Kamran Jebreili, file, Associated Press
Former U.S. Vice President Al Gore addresses the audience, on the second day of the \'Leaders in Dubai\' conference in Dubai, United Arab Emirates, Oct. 27, 2009.

What a difference 12 years make.

A dozen years ago Al Gore was the vice president of the United States and a frontrunner to win the presidency come November.

But Monday in Austin, Texas, a rosy-cheeked Gore wore a very un-presidential ensemble consisting of a black sport-coat and blue jeans as he took the stage at South by Southwest — the prominent music and technology festival — to pontificate about the Internet and the digital age.

CNET reported that Gore made vague and somewhat impractical statements like, "Our democracy has been hacked. It no longer works to serve the best interests of the people of this country. … The Internet is the most fantastic tool ever brought into being to make things right and to fix our democracy."

The former veep shared the stage Monday with Sean Parker, the founding president of Facebook and co-founder of Napster. Both men appeared to endorse the idea of an online movement to mirror Occupy Wall Street.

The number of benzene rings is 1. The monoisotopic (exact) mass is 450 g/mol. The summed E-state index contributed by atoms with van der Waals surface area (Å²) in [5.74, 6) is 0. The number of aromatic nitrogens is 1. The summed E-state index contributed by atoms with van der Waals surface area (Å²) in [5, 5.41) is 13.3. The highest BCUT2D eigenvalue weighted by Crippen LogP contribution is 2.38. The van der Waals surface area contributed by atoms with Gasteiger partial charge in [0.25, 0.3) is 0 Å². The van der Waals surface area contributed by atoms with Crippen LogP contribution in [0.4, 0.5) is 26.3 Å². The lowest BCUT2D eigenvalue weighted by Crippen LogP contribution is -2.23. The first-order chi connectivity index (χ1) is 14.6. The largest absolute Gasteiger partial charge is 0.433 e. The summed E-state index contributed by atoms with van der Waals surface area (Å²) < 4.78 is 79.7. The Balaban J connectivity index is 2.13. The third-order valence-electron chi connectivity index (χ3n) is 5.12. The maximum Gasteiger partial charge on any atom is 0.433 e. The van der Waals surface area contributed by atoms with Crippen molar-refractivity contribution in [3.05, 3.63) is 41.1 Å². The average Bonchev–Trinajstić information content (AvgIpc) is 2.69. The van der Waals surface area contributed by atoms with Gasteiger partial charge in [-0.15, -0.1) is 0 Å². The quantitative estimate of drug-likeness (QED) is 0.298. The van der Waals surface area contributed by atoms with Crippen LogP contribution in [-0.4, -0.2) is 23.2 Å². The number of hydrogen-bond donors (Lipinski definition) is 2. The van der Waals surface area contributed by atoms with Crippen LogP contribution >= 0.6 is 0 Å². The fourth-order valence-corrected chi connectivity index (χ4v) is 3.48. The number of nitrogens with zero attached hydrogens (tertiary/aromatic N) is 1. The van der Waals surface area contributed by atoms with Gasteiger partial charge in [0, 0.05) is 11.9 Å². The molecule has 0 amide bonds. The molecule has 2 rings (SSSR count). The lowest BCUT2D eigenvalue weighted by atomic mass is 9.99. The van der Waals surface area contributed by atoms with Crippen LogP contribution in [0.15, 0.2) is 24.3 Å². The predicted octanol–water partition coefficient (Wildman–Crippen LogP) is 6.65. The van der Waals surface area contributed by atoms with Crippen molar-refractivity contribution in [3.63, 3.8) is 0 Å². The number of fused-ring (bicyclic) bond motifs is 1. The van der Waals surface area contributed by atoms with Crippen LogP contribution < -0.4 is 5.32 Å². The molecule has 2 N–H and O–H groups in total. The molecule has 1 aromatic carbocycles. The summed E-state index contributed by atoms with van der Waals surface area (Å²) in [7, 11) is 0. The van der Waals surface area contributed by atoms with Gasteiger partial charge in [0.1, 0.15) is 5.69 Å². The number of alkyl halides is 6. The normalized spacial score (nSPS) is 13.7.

“I’d like to see a new movement called Occupy Democracy,” Gore proclaimed, according to the Washington Post. Meanwhile, "Parker nodded in agreement and a packed auditorium of technology attendees cheered and applauded."

Gore and Parker also discussed what they perceive to be the trampling of democracy by big business, and their hope the Internet can take power away from the political machine.

"The issue is whether Gore and Parker have a realistic solution (to the political system's problems)," a staff editorial in the Los Angeles Times stated. "And their comments suggest that they don't recognize the role the Internet is already playing in the electoral polarization of the country, which is a major factor in the political system's inability to solve problems."